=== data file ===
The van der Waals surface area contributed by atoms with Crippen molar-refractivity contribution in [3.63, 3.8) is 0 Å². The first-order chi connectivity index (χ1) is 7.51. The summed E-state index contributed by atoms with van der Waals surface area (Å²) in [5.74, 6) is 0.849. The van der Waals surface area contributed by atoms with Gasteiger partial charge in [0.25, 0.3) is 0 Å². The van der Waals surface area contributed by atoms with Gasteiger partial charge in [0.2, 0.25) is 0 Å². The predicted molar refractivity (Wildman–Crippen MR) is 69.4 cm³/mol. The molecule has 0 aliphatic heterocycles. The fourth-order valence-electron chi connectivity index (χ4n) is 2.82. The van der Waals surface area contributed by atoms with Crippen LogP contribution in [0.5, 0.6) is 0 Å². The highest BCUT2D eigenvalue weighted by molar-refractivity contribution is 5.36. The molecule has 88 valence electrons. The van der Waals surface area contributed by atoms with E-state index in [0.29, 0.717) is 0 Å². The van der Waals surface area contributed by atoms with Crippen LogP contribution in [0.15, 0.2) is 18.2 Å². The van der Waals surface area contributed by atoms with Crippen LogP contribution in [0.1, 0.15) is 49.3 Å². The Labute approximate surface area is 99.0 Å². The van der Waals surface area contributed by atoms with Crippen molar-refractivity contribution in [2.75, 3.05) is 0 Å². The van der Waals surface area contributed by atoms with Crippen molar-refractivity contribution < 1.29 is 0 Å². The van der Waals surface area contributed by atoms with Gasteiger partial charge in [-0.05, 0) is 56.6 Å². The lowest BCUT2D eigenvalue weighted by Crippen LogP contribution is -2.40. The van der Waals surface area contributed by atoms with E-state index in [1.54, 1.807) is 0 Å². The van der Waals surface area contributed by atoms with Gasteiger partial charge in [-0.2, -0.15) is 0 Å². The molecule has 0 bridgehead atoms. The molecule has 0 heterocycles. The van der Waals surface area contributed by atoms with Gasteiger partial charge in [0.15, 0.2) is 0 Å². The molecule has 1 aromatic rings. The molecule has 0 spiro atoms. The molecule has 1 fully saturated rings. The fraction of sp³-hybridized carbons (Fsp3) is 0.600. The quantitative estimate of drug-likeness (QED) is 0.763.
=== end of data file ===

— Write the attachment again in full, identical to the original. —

The van der Waals surface area contributed by atoms with Crippen molar-refractivity contribution in [3.63, 3.8) is 0 Å². The first-order chi connectivity index (χ1) is 7.51. The summed E-state index contributed by atoms with van der Waals surface area (Å²) in [5.74, 6) is 0.849. The van der Waals surface area contributed by atoms with Gasteiger partial charge in [0.25, 0.3) is 0 Å². The van der Waals surface area contributed by atoms with Gasteiger partial charge in [0.2, 0.25) is 0 Å². The predicted molar refractivity (Wildman–Crippen MR) is 69.4 cm³/mol. The molecule has 0 aliphatic heterocycles. The fourth-order valence-electron chi connectivity index (χ4n) is 2.82. The van der Waals surface area contributed by atoms with Crippen LogP contribution in [0.5, 0.6) is 0 Å². The highest BCUT2D eigenvalue weighted by molar-refractivity contribution is 5.36. The molecule has 88 valence electrons. The van der Waals surface area contributed by atoms with E-state index in [0.29, 0.717) is 0 Å². The van der Waals surface area contributed by atoms with Crippen LogP contribution in [0.15, 0.2) is 18.2 Å². The van der Waals surface area contributed by atoms with Crippen LogP contribution in [0.1, 0.15) is 49.3 Å². The Labute approximate surface area is 99.0 Å². The van der Waals surface area contributed by atoms with Crippen molar-refractivity contribution in [2.75, 3.05) is 0 Å². The van der Waals surface area contributed by atoms with Crippen molar-refractivity contribution < 1.29 is 0 Å². The van der Waals surface area contributed by atoms with Gasteiger partial charge in [-0.05, 0) is 56.6 Å². The lowest BCUT2D eigenvalue weighted by Crippen LogP contribution is -2.40. The van der Waals surface area contributed by atoms with E-state index in [1.54, 1.807) is 0 Å². The van der Waals surface area contributed by atoms with Gasteiger partial charge in [-0.2, -0.15) is 0 Å². The molecule has 0 bridgehead atoms. The molecule has 0 heterocycles. The van der Waals surface area contributed by atoms with Gasteiger partial charge in [0.15, 0.2) is 0 Å². The molecule has 1 aromatic rings. The molecule has 0 spiro atoms. The molecule has 1 fully saturated rings. The fraction of sp³-hybridized carbons (Fsp3) is 0.600. The quantitative estimate of drug-likeness (QED) is 0.763.